Unlike a developer, where the day-to-day expectations are fairly standardized from one company to another, the expectations of an EM vary wildly. In some companies you are a tech lead doing hands-on coding, at others you are a people manager playing the role of a career coach and are not too involved in a team’s delivery. I have learned that the ideal spot for me is in the middle of these two roles.
What does your day-to-day work look like, and what motivates you to do it every day?
My day-to-day tends to start early as I have team members in India. The mornings are filled with attending standups for my multiple teams. The daily standups have become even more important with everyone working remote. I pay close attention to what blockers the teams have. These blockers generally include clarifications on requirements, waiting for dependencies on other teams, and new risks that came up during development.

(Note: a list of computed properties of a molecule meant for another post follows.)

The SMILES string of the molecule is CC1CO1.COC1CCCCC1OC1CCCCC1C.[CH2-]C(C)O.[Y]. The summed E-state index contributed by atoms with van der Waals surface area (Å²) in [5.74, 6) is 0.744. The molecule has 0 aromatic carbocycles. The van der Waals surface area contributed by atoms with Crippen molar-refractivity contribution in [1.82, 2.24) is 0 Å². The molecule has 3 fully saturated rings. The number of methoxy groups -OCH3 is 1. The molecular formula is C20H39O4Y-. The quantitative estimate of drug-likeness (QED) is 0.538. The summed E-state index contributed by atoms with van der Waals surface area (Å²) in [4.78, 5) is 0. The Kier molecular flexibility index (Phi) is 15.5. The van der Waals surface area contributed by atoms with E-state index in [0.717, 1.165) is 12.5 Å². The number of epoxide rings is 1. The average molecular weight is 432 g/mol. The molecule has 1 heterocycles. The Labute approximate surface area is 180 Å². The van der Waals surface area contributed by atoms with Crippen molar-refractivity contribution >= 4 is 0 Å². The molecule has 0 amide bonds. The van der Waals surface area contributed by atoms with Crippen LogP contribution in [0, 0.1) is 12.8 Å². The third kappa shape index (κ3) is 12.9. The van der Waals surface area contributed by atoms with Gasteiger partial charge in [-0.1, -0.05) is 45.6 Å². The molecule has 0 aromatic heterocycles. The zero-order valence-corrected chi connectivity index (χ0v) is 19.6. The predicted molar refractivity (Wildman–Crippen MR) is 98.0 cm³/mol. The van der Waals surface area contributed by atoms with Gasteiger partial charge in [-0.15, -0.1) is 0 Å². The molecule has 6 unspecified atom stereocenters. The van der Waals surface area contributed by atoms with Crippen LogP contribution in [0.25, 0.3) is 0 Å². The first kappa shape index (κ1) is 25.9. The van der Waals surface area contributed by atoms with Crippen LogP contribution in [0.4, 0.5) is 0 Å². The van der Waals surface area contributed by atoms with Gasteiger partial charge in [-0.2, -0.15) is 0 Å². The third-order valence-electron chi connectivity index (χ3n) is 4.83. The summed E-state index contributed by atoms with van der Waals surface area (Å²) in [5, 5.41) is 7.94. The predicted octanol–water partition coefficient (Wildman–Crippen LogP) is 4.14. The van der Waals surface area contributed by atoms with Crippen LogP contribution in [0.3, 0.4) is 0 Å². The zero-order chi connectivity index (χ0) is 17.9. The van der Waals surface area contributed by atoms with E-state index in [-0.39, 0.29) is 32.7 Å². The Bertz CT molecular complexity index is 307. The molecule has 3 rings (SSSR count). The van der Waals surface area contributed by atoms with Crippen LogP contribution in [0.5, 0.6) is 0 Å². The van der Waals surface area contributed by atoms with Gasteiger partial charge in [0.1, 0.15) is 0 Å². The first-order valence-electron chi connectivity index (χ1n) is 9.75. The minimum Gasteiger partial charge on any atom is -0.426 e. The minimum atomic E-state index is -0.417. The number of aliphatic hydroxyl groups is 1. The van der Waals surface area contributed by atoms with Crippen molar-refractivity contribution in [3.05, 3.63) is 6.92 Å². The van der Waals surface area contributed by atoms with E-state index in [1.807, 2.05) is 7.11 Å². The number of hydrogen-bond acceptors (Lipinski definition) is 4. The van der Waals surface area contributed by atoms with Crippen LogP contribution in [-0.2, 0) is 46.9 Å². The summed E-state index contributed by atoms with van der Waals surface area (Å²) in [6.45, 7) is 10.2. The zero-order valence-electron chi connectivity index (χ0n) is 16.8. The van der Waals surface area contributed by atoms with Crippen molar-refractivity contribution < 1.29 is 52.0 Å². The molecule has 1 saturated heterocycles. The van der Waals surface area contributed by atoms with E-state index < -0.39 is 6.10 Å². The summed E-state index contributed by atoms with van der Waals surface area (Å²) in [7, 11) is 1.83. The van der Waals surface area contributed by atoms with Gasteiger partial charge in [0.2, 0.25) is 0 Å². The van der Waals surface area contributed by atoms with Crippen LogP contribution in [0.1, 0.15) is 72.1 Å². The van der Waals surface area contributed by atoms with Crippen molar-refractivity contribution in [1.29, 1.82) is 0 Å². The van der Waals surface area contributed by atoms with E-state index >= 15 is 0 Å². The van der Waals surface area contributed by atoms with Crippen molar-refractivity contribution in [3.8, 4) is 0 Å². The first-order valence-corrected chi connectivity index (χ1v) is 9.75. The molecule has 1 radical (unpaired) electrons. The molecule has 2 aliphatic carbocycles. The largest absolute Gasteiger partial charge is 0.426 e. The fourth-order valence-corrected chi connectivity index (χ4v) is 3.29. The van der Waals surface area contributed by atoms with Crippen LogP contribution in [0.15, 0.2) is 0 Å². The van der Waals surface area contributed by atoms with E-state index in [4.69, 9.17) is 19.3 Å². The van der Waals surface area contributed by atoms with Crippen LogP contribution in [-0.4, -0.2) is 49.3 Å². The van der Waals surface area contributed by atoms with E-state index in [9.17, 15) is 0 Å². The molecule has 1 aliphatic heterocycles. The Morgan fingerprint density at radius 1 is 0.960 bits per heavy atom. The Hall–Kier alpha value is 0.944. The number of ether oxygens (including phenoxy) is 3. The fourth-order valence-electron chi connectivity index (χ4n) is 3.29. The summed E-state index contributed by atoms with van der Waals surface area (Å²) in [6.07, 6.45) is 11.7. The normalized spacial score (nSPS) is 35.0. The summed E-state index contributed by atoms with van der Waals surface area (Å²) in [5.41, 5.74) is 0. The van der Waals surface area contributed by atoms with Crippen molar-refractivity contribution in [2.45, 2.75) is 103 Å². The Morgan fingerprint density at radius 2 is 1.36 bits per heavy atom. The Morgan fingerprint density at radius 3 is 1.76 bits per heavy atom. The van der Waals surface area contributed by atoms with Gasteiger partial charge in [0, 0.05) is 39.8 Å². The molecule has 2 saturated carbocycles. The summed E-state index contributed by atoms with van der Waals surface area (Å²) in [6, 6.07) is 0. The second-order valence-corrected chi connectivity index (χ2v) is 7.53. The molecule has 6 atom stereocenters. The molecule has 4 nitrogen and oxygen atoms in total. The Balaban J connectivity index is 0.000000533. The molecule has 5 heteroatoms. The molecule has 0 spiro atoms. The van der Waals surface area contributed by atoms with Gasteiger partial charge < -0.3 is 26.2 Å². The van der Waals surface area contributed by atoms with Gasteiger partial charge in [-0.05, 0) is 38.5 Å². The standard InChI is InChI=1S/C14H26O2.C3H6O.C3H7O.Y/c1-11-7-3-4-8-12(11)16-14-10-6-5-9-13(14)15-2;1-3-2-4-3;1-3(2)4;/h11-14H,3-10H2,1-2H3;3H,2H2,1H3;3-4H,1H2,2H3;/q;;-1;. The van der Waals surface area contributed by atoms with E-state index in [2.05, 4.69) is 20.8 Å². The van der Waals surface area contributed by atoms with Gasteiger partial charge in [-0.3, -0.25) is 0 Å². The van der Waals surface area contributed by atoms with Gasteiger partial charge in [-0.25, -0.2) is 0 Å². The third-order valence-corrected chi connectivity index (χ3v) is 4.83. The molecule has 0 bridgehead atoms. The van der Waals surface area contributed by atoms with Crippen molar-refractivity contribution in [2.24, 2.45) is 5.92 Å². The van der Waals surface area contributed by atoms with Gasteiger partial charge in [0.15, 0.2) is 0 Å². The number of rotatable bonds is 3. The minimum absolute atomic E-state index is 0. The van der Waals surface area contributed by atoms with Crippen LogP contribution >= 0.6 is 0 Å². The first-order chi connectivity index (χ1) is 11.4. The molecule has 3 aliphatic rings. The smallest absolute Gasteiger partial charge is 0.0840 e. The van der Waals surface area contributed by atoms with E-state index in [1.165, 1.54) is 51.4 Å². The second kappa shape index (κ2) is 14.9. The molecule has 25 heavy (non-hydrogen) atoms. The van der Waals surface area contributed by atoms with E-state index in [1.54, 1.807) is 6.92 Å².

The rest of the day is filled with various design and architecture meetings with the tech leads and PMs to hash out spikes and stories for upcoming sprints. For example, right now I am working with Kroger’s privacy office to understand upcoming changes in privacy laws such as CCPA/CPRA, so that I can turn those into requirements for my dev teams. Once I gather the business requirements, I translate them into technical requirements on a confluence page with the first few levels for a C4 Model for Software Architecture. In progressive refinement sessions with my team we refine the design with sufficient detail for the dev team to create stories and start implementation.